Hess Corp. said Tuesday it has received the necessary stockholder approvals to close its $53 billion sale to Chevron Corp., as Chevron separately expressed confidence that it will prevail in an ongoing dispute with Exxon Mobil Corp. and wrap up the regulatory process soon.

  • May 28, 2024

    Insurers, Charter School Assoc. Dismiss Ida Damage Row

    A New Orleans-area charter school system and its insurers have agreed to dismiss their dispute over coverage for the system's Hurricane Ida damage claims, the parties told a Louisiana federal court Tuesday, saying "all claims and causes of action brought forth in the above captioned matter have been compromised."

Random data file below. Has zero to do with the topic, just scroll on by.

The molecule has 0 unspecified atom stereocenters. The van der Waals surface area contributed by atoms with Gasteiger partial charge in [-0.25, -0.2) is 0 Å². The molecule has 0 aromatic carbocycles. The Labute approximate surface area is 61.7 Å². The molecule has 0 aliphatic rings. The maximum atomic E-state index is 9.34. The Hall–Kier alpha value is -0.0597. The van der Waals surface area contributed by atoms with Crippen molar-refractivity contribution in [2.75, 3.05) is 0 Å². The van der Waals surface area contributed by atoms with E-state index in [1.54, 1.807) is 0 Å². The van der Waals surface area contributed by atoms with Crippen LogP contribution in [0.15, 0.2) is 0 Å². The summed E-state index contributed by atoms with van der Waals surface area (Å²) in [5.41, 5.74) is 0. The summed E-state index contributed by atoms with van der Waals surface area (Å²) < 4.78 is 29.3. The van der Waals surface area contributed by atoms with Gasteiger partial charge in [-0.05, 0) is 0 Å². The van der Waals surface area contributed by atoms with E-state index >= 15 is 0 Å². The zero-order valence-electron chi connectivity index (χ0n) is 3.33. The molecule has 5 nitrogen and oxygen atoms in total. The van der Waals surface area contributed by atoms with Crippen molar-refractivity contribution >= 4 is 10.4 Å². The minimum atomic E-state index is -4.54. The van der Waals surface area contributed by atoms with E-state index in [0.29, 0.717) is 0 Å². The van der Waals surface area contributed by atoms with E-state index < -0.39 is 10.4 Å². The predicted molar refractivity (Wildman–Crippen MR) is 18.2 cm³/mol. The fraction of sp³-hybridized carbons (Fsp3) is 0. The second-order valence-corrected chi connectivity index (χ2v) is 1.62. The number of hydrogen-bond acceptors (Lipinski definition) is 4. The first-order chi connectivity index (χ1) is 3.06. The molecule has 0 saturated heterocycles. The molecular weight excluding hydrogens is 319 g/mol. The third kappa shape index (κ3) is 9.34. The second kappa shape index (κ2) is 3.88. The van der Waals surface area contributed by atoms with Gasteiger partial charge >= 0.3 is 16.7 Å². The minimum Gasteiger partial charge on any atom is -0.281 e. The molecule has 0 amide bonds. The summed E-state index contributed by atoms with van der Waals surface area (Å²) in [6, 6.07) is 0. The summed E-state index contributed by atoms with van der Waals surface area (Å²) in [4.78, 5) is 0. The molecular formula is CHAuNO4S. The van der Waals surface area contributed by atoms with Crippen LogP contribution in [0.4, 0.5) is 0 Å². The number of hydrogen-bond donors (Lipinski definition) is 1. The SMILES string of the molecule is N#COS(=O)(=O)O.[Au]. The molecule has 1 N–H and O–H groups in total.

• May 28, 2024

    Int'l Judge Pushes Back Against Russia Amicus Allegations

    Prominent arbitrator and international Judge Charles Brower is pushing back against claims from the Kremlin that conflicts of interest should bar his amicus brief to the D.C. Circuit in support of Yukos Oil Co. shareholders' $50 billion arbitration enforcement.

  • May 28, 2024

    Berkeley Energia Hits Spain For $1B Over Nixed Uranium Plant

    Clean energy company Berkeley Energia Ltd. announced Tuesday that it is seeking $1 billion in preliminary compensation from Spain in international arbitration after the country shut down the company's bid to construct a uranium mine and processing plant.

Expert Analysis

  • Stay Interviews Are Key To Retaining Legal Talent